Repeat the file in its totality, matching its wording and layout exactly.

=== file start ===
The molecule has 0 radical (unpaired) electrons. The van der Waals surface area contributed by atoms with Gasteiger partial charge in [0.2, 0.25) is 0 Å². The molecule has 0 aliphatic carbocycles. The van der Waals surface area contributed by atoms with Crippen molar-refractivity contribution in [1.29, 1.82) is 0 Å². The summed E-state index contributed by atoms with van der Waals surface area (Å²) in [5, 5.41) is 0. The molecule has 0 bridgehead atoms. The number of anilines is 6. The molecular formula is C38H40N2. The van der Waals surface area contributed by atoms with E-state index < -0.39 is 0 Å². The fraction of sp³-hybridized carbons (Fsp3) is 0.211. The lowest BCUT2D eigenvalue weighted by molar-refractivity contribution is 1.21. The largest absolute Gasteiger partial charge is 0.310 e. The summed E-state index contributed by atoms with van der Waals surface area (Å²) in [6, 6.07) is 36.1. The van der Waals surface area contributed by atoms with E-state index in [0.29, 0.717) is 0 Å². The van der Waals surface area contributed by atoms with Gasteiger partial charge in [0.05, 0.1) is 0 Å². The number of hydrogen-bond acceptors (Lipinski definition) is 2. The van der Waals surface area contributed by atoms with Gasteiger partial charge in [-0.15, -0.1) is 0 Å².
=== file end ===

The molecule has 0 radical (unpaired) electrons. The van der Waals surface area contributed by atoms with Gasteiger partial charge in [0.2, 0.25) is 0 Å². The molecule has 0 aliphatic carbocycles. The van der Waals surface area contributed by atoms with Crippen molar-refractivity contribution in [1.29, 1.82) is 0 Å². The summed E-state index contributed by atoms with van der Waals surface area (Å²) in [5, 5.41) is 0. The molecule has 0 bridgehead atoms. The number of anilines is 6. The molecular formula is C38H40N2. The van der Waals surface area contributed by atoms with E-state index < -0.39 is 0 Å². The fraction of sp³-hybridized carbons (Fsp3) is 0.211. The lowest BCUT2D eigenvalue weighted by molar-refractivity contribution is 1.21. The largest absolute Gasteiger partial charge is 0.310 e. The summed E-state index contributed by atoms with van der Waals surface area (Å²) in [6, 6.07) is 36.1. The van der Waals surface area contributed by atoms with E-state index in [0.29, 0.717) is 0 Å². The van der Waals surface area contributed by atoms with Gasteiger partial charge in [0.05, 0.1) is 0 Å². The number of hydrogen-bond acceptors (Lipinski definition) is 2. The van der Waals surface area contributed by atoms with Gasteiger partial charge in [-0.15, -0.1) is 0 Å².